In one letter, she lamented the lack of education in the area and the obvious need for a government to reestablish educational order. She specifically mentioned the lack of education for women and the poor. “I most sincerely wish that some more liberal plan might be laid and executed for the benefit of the rising generation and that our new Constitution may be distinguished for encouraging learning and virtue. If we mean to have heroes, statesmen, and philosophers, we should have learned women.”
During the second continental Congress, Abigail corresponded with her husband frequently as he helped draft the Declaration of Independence. She pressed him to bring up the topic in the first and second Continental Congress of giving women equal rights as men when the new country was formed. She could not convince her husband to do that at the time, but some of her letters are the earliest known documents that mention women’s rights. It is known that her thoughts and opinions helped to craft the documents for which he is so famously known.
In 1778 John Adams was assigned to be the minister to France. In her correspondence to him, she kept him abreast of what was going on in America. She later joined him in Paris along with their two oldest children. Later, he was to become a minister to the court of Saint James (Britain) in 1785. Jonathan Sewell, a close friend, said this of his diplomatic service: “His abilities are undoubtedly equal to the mechanical parts of his business as ambassador, but this is not enough. He cannot dance, drink, game, flatter, promise, dress, swear with the gentlemen, and small talk and flirt with the ladies; in short, he has none of those essential arts or ornaments which constitute a courtier. There are thousands who, with a tenth of his understanding and without a spark of his honesty, would distance him infinitely in any court in Europe.” Unfortunately, they grew apart and John later stated that he felt that Jonathan Sewell was a casualty of the war.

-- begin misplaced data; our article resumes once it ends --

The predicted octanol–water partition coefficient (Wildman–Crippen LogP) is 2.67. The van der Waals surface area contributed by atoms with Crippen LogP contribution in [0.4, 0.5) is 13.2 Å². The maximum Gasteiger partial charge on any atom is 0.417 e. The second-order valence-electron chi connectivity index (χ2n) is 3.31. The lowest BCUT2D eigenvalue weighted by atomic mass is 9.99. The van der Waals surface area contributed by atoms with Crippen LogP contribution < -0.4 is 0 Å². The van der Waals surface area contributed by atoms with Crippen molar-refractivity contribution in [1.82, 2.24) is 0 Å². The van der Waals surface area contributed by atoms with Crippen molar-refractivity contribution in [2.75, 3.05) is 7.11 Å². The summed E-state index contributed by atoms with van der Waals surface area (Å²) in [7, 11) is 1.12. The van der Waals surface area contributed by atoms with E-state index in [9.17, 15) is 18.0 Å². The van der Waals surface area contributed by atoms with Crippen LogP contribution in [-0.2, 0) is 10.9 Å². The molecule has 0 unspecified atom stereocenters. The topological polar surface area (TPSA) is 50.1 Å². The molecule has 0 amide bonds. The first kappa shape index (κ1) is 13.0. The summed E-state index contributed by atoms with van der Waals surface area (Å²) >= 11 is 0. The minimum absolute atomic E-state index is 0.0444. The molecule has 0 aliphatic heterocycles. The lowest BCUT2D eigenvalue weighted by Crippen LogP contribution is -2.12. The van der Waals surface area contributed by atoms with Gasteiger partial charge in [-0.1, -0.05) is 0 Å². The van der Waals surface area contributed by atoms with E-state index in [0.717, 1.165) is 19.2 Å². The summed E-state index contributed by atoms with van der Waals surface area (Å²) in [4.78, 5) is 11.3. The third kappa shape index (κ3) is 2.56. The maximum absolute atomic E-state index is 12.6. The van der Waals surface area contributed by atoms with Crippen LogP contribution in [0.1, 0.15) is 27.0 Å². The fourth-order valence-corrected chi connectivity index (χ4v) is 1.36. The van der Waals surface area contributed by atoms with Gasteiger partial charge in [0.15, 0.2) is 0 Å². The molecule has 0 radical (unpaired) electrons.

Later when they came back to the United States, Abigail moved with her husband first to New York City, when it was still the capital – then followed him to Philadelphia, when it became the capital. George Washington resigned his presidency in 1797 after serving two terms, and John Adams ran against Thomas Jefferson for the presidency. John Adams won and Thomas Jefferson became the vice president at the time. Abigail spent much of the time when he was campaigning at the home of his mother, Susanna Adams Hall. His mother was dying and Abigail became a caretaker for her.
Abigail lived with her husband in Philadelphia and then eventually move to Washington DC shortly before the end of his presidential term when it became the new capital. During her husband‘s presidency, many people were Democratic-Republicans and anti-federalists. John Adams was very much a federalist and Abigail saw herself as the symbol of the Federalist party. Because she was so very active in the political world she was unofficially given the title of Lady Adams and Mrs. President. Sometimes her correspondence was intercepted and published in papers which really disgusted and distressed her.